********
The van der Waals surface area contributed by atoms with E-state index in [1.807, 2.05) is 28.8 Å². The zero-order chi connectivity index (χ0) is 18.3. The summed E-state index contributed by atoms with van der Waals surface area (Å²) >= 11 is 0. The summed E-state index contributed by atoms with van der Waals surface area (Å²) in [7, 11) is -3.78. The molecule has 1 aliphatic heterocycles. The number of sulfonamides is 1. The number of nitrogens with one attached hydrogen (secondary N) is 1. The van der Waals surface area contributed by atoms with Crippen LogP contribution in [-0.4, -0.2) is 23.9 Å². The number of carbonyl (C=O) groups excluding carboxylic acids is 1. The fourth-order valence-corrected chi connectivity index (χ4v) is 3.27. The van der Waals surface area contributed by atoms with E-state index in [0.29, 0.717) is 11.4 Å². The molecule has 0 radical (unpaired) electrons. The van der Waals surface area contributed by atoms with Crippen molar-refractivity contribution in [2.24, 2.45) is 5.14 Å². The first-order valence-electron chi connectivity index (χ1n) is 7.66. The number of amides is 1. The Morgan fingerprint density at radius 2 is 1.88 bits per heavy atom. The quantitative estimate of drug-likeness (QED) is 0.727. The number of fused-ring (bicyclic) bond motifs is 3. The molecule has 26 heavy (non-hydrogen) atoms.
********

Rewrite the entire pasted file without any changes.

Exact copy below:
The van der Waals surface area contributed by atoms with E-state index in [1.807, 2.05) is 28.8 Å². The zero-order chi connectivity index (χ0) is 18.3. The summed E-state index contributed by atoms with van der Waals surface area (Å²) >= 11 is 0. The summed E-state index contributed by atoms with van der Waals surface area (Å²) in [7, 11) is -3.78. The molecule has 1 aliphatic heterocycles. The number of sulfonamides is 1. The number of nitrogens with one attached hydrogen (secondary N) is 1. The van der Waals surface area contributed by atoms with Crippen LogP contribution in [-0.4, -0.2) is 23.9 Å². The number of carbonyl (C=O) groups excluding carboxylic acids is 1. The fourth-order valence-corrected chi connectivity index (χ4v) is 3.27. The van der Waals surface area contributed by atoms with E-state index in [0.29, 0.717) is 11.4 Å². The molecule has 0 radical (unpaired) electrons. The van der Waals surface area contributed by atoms with Crippen molar-refractivity contribution in [2.24, 2.45) is 5.14 Å². The first-order valence-electron chi connectivity index (χ1n) is 7.66. The number of amides is 1. The Morgan fingerprint density at radius 2 is 1.88 bits per heavy atom. The quantitative estimate of drug-likeness (QED) is 0.727. The number of fused-ring (bicyclic) bond motifs is 3. The molecule has 26 heavy (non-hydrogen) atoms.